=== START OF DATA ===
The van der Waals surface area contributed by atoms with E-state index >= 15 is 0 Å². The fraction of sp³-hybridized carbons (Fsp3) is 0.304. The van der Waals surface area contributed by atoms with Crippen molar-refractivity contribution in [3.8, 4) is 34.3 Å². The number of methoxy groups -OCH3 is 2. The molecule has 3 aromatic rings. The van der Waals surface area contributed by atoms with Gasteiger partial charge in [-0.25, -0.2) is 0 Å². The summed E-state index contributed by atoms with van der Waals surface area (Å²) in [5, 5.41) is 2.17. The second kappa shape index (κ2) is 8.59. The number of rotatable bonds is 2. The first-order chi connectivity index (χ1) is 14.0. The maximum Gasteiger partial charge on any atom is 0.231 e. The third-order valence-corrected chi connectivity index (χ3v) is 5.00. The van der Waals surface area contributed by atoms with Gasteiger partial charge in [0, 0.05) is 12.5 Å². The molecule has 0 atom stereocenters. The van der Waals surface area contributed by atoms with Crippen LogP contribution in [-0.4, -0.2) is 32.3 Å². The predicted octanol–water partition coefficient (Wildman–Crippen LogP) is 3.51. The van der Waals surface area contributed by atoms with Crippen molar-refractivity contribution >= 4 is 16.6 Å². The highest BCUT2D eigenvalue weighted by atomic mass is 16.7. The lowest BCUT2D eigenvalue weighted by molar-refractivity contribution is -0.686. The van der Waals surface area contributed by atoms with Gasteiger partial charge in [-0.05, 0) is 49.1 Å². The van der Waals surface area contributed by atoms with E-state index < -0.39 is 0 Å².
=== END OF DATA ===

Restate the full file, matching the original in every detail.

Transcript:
The van der Waals surface area contributed by atoms with E-state index >= 15 is 0 Å². The fraction of sp³-hybridized carbons (Fsp3) is 0.304. The van der Waals surface area contributed by atoms with Crippen molar-refractivity contribution in [3.8, 4) is 34.3 Å². The number of methoxy groups -OCH3 is 2. The molecule has 3 aromatic rings. The van der Waals surface area contributed by atoms with Gasteiger partial charge in [-0.25, -0.2) is 0 Å². The summed E-state index contributed by atoms with van der Waals surface area (Å²) in [5, 5.41) is 2.17. The second kappa shape index (κ2) is 8.59. The number of rotatable bonds is 2. The first-order chi connectivity index (χ1) is 14.0. The maximum Gasteiger partial charge on any atom is 0.231 e. The third-order valence-corrected chi connectivity index (χ3v) is 5.00. The van der Waals surface area contributed by atoms with Gasteiger partial charge in [0, 0.05) is 12.5 Å². The molecule has 0 atom stereocenters. The van der Waals surface area contributed by atoms with Crippen LogP contribution in [-0.4, -0.2) is 32.3 Å². The predicted octanol–water partition coefficient (Wildman–Crippen LogP) is 3.51. The van der Waals surface area contributed by atoms with Crippen molar-refractivity contribution >= 4 is 16.6 Å². The highest BCUT2D eigenvalue weighted by atomic mass is 16.7. The lowest BCUT2D eigenvalue weighted by molar-refractivity contribution is -0.686. The van der Waals surface area contributed by atoms with Gasteiger partial charge in [-0.05, 0) is 49.1 Å². The van der Waals surface area contributed by atoms with E-state index < -0.39 is 0 Å².